Rogers Denies Calling Her Superior Court Election Opponent an 'Alcoholic'
By a Staff Writer
Los Angeles Superior Court Judge Pamela Rogers has denied accusing one of her election opponents of being inebriated in court on multiple occasions, according to a newspaper account.
The Antelope Valley Press, in a story scheduled to appear in this past Saturday's edition, quoted Rogers as saying that Palmdale attorney William Clark appeared to have consumed alcohol before appearing in court on a single occasion in 1997.
Rogers told the MetNews, which reported her comments on Jan. 24, that Clark was an "alcoholic" and that his intoxication after lunch is "real obvious." As a deputy district attorney prior to her election to the bench six years ago, Rogers said, she was "at some of those lunches" at which Clark was drinking heavily.
"I recall being personally amazed the guy could still walk," she commented, adding that he appeared intoxicated at "prelims in the afternoon" in her courtroom.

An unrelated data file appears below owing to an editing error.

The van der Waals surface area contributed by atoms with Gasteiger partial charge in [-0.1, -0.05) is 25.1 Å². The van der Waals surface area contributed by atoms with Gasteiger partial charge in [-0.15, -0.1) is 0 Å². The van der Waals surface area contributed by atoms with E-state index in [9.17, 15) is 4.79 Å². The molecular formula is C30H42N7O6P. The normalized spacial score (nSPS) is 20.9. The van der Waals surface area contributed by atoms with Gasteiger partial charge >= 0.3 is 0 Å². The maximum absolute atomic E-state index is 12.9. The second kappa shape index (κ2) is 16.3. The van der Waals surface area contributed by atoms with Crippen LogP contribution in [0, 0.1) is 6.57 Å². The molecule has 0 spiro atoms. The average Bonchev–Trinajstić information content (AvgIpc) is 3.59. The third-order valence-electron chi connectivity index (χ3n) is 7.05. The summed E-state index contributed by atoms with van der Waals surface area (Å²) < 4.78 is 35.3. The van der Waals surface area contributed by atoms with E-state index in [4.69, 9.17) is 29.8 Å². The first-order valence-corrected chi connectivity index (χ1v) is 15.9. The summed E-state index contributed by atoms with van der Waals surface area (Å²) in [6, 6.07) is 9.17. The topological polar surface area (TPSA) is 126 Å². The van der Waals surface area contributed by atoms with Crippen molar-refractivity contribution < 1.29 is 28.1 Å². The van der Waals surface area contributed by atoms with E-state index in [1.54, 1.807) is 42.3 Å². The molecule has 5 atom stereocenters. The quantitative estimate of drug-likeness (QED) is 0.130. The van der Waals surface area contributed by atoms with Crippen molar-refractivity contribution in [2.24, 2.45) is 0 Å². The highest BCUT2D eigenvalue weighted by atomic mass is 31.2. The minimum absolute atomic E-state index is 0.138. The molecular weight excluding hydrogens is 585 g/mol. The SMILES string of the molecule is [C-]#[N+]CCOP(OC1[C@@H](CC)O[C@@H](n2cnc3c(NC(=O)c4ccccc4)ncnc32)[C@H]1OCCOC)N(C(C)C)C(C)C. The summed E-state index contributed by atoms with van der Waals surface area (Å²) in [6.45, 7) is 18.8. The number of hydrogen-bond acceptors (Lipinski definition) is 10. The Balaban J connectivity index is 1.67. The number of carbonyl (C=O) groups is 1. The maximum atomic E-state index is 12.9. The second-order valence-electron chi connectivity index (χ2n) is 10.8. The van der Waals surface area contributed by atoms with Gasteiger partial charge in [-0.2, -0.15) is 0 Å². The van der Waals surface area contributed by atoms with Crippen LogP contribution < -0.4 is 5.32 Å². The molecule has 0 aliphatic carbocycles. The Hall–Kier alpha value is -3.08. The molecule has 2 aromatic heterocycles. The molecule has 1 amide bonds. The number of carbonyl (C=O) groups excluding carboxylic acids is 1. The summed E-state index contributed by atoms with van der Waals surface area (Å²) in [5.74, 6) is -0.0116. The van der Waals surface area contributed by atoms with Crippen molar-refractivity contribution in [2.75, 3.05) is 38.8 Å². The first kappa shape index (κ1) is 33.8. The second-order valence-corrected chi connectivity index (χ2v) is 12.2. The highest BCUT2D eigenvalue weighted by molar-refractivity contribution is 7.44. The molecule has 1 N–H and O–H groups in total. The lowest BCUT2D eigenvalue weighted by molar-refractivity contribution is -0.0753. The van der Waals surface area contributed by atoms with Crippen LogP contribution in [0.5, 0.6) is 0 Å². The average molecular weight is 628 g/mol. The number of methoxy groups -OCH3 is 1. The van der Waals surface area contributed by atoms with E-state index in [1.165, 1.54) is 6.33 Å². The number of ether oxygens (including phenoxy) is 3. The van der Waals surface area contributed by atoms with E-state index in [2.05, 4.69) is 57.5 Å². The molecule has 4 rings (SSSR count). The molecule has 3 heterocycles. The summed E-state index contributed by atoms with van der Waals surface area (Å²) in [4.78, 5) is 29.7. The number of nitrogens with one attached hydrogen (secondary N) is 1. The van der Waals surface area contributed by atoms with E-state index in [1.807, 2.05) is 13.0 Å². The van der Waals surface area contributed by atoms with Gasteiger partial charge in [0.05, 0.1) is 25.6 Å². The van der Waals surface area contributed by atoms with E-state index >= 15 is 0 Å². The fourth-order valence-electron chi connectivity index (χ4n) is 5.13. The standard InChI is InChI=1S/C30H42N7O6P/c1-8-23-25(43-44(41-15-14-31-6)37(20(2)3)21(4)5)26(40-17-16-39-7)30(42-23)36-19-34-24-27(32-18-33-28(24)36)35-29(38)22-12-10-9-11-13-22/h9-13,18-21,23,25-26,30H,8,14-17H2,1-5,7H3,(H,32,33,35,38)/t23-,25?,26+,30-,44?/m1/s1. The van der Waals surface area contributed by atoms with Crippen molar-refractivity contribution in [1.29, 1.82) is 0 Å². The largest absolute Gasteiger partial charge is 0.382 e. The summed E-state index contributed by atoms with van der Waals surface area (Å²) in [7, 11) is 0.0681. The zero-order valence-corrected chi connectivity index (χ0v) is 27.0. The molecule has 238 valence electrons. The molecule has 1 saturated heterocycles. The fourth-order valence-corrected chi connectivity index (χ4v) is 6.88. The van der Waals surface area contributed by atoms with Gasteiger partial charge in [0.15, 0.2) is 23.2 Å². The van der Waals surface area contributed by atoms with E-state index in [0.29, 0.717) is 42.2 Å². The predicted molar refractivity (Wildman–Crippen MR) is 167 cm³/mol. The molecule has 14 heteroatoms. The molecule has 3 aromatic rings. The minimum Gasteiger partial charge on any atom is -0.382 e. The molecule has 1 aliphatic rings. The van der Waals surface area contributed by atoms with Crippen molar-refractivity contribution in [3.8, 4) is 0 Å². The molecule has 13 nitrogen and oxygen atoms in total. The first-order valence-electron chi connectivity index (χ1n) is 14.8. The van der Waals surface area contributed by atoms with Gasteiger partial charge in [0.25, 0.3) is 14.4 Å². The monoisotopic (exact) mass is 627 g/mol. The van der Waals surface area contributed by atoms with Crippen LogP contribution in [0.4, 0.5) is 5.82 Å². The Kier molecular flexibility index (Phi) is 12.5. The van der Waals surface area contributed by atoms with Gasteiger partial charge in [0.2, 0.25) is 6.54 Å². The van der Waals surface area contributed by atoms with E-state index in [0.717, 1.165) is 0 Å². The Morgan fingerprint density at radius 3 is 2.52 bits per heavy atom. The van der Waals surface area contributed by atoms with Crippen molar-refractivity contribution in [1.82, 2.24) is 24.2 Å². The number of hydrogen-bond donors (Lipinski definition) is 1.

But in talking to her hometown newspaper, Rogers said the MetNews story "was very distorted" and "went way beyond the remarks I made."
She told the Valley Press that in a single instance, at a 1997 hearing, Clark "was not slurring his words" but had a "reddened face" and "was more boisterous." She took no action, she said, because there was no indication the lawyer was "unable to proceed in a competent manner."
MetNews Editor Roger M. Grace, author of the Jan. 24 story, stood by the accuracy of the account of Rogers' remarks.
He told the Valley Press:
"She did not say it was in 1997, she did not specify the year, and she did specify it was on various occasions....There is no question in my mind or in my notes."
Grace added that Rogers' accusations were not substantiated by other judges contacted by the MetNews.
Clark, the Valley Press reported, accused Rogers' supporters of raising false allegations about his alcohol use in order to influence the outcome of the Los Angeles County Bar Association evaluations. The committee, after tentatively rating Clark "not qualified," raised that to "qualified" after an appeal.
Rogers and Layton were also rated qualified.
Copyright Metropolitan News Company, 2000